Impact of COVID-19 on the health of Australia's males

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COVID-19 is a disease caused by the virus severe acute respiratory syndrome coronavirus 2 (SARS-CoV-2). It is a major health threat resulting in both direct and indirect effects on health of Australia’s males.

For more information on AIHW COVID-19 reporting see COVID-19 and Changes in the health of Australians during the COVID-19 period.

How has COVID-19 affected Australia’s males directly?

From 15 December 2021 to 18 December 2022, the rate of COVID-19 cases in males was 34,836 per 100,000 population. The highest rate was seen in the 18–29-year age group (CDI 2023).

About 7, 400 males have died from COVID-19 in Australia by March 2023, which accounted for 55% of all COVID-19 deaths. The highest rates of deaths were seen in males aged 90 and over (ABS 2023a). The most common associated causes of death were pneumonia and respiratory failure.

In 2022, COVID-19 is the seventh leading cause of disease burden in males, responsible for 3.0% of total ill health and premature death in Australia. In comparison, COVID-19 ranked twelfth among specific diseases in females and was responsible for 2.5% of total disease burden. In males, the burden from COVID-19 was predominantly due to premature death, accounting for 78% of total COVID-19 disease burden. The total disease burden due to COVID-19 was the highest in males aged 75–79 (14.4%) and 80–84 and over (13.3%) (AIHW 2022d).

What are some of the indirect impacts of the COVID-19 pandemic on males?

COVID-19 and mental health from 2020 to 2021

For some Australians, the COVID-19 pandemic and associated implications appear to have had a negative effect on mental health (AIHW 2021f).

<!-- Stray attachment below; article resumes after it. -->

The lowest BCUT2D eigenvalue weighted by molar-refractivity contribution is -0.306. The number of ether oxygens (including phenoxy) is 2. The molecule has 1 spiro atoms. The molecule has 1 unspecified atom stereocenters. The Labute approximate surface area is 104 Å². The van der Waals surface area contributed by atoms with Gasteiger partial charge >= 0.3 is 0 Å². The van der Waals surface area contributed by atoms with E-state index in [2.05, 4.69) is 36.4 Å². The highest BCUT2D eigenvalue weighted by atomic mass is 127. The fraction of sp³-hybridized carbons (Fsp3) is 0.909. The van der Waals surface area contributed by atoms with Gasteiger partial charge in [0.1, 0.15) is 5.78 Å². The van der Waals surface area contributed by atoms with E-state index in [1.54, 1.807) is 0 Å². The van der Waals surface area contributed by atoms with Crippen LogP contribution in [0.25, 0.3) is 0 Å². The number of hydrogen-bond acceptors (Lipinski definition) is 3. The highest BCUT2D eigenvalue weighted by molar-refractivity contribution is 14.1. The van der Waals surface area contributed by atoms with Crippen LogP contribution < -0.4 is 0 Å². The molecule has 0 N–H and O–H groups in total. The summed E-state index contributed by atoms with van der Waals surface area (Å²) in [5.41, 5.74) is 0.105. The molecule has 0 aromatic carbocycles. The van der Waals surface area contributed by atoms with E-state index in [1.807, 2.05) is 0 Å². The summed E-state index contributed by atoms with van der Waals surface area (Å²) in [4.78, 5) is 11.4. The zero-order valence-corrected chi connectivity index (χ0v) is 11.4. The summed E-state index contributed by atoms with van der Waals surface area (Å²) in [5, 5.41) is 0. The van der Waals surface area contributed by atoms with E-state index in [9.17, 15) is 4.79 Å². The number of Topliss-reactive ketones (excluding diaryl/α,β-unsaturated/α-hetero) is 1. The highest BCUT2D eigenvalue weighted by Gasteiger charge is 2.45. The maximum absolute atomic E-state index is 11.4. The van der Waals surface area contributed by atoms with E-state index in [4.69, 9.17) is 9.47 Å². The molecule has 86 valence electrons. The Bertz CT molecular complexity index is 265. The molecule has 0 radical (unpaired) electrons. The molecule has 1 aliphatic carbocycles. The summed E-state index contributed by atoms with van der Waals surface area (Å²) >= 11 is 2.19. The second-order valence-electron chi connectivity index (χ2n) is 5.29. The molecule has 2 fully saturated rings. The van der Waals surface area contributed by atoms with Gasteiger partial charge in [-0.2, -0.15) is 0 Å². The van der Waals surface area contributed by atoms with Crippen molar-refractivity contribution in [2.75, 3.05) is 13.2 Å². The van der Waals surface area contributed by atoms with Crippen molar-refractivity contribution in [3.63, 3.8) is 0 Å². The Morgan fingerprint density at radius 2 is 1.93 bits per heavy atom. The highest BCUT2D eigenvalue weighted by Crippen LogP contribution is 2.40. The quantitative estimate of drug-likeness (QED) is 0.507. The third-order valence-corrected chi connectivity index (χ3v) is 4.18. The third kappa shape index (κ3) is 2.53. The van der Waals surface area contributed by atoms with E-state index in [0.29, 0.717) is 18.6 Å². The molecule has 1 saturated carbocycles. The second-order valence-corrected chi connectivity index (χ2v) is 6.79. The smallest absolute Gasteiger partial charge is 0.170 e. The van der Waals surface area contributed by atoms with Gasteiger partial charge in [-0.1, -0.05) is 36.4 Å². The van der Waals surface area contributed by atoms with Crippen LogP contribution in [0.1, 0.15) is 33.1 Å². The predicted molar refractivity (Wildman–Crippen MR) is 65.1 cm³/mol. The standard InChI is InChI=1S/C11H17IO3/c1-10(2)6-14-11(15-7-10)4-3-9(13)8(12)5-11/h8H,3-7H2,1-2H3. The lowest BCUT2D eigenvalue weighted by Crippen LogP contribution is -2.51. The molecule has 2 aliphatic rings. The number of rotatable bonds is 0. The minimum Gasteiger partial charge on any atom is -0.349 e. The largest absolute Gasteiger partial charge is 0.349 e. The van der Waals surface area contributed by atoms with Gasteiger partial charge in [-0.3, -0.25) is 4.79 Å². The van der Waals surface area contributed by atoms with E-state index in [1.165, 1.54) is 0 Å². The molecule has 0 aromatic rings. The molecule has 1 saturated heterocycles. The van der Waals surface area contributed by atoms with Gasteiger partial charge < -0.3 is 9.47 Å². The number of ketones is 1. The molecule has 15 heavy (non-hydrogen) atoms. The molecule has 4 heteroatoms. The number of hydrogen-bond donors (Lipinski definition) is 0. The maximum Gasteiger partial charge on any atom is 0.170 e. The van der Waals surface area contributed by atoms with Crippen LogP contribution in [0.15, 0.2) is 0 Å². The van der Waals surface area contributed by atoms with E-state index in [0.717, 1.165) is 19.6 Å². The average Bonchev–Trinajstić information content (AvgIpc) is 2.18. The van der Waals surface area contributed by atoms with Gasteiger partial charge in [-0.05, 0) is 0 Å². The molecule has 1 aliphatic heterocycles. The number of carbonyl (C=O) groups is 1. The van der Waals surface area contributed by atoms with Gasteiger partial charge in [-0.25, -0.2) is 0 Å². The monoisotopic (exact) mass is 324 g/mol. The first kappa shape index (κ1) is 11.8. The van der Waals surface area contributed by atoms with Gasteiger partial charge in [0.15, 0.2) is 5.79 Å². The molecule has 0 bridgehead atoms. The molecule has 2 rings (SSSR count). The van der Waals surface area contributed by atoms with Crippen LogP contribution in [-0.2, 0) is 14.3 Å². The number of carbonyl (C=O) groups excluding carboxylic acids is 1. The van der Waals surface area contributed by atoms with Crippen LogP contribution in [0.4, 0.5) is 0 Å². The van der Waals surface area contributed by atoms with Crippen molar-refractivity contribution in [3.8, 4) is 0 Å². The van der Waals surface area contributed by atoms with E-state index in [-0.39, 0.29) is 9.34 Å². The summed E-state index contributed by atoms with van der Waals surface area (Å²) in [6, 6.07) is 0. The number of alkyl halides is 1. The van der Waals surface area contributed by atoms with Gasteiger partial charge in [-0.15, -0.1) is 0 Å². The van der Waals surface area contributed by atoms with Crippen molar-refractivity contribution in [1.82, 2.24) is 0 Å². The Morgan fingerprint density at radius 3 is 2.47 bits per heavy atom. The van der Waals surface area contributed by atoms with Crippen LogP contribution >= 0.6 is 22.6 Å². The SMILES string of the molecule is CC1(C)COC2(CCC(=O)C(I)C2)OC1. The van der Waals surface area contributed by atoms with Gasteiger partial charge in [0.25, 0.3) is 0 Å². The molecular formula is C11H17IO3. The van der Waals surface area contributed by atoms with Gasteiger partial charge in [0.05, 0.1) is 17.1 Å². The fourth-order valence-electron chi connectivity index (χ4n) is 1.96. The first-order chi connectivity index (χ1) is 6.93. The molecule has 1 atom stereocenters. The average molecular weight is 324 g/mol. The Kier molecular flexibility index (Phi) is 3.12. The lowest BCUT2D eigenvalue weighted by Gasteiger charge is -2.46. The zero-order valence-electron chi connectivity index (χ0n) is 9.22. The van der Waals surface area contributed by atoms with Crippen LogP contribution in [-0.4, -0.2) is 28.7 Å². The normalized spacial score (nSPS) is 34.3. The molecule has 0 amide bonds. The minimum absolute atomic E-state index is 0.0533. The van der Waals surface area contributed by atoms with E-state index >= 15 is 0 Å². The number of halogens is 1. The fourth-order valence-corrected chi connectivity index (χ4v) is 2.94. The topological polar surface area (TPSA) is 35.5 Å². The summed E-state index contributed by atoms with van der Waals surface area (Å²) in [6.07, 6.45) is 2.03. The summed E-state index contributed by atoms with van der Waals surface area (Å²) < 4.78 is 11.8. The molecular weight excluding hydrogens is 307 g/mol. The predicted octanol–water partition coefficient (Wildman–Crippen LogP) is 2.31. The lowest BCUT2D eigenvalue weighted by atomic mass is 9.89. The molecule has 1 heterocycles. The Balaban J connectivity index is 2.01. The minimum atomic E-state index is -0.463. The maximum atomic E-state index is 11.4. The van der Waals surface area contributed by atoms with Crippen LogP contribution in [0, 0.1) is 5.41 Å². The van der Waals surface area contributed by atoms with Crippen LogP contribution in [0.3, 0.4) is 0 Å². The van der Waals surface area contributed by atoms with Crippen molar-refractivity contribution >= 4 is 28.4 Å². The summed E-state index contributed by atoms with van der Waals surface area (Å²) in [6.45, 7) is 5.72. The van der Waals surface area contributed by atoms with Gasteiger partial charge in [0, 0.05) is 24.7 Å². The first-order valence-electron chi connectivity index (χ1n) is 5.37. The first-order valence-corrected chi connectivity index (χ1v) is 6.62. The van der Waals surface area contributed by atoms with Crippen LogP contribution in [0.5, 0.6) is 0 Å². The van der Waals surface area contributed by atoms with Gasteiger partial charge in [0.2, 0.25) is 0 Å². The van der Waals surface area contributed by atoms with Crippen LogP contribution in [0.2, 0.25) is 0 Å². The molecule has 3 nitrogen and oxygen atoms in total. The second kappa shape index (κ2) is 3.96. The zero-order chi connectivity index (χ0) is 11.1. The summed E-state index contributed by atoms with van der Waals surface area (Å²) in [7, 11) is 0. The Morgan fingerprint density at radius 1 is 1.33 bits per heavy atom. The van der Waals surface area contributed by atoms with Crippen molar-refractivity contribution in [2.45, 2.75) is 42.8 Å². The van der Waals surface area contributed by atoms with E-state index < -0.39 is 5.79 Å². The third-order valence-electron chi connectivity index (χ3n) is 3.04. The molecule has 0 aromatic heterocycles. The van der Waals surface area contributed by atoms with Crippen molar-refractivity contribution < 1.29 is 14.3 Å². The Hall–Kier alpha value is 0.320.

Negative effects can result from concerns about the virus itself, and the impact of the measures used to contain the spread of the virus (NMHC 2020).

Data from the Ten to Men study in Australia showed rates of mental health service use during the pandemic between March 2020 and February 2021 among males were similar to pre-COVID levels (January 2018 to February 2020 for the study). However, the way in which services were delivered changed, with 18% of services during COVID-19 provided through expanded telehealth measures, suggesting substantial uptake of these services (Wong, et al. 2022). While the levels of mental health service use did not change for men during the COVID period between January 2020 to January 2021, MBS data showed that there was an uptake in mental health care during this first year of COVID-19 by men who had never or had not been in contact with such services for a long time (Wong, et al. 2022).

A survey of mental health and wellbeing during the first 2 years of COVID–19 in Australia found that males were less adversely impacted than females, with lower levels of psychological distress (Biddle, et al. 2022).

For detailed information see Changes in the health of Australians during the COVID–19 period and Mental health impact of COVID-19.

Delayed and foregone health care during 2020–21

Due to lockdowns and isolation requirements during 2020 and 2021, there was concern people may not receive the care they required if they were unable to access a General Practitioner (GP) which provide primary care in Australia.

Males aged 15 and over delayed health care when needed it in the previous 12 months due to COVID-19 (ABS 2022n):

  • 9.4% delayed seeing a dental professional
  • 6.8% delayed seeing a GP
  • 5.4% delayed after-hours GPs
  • 6.0% delayed seeing medical specialists.

There was a large increase in male visits to GPs in 2021, well above the expected rate based on projections from data for the period to 2019. This increase was likely driven by the large role GP’s played in the vaccine rollout (AIHW 2022c).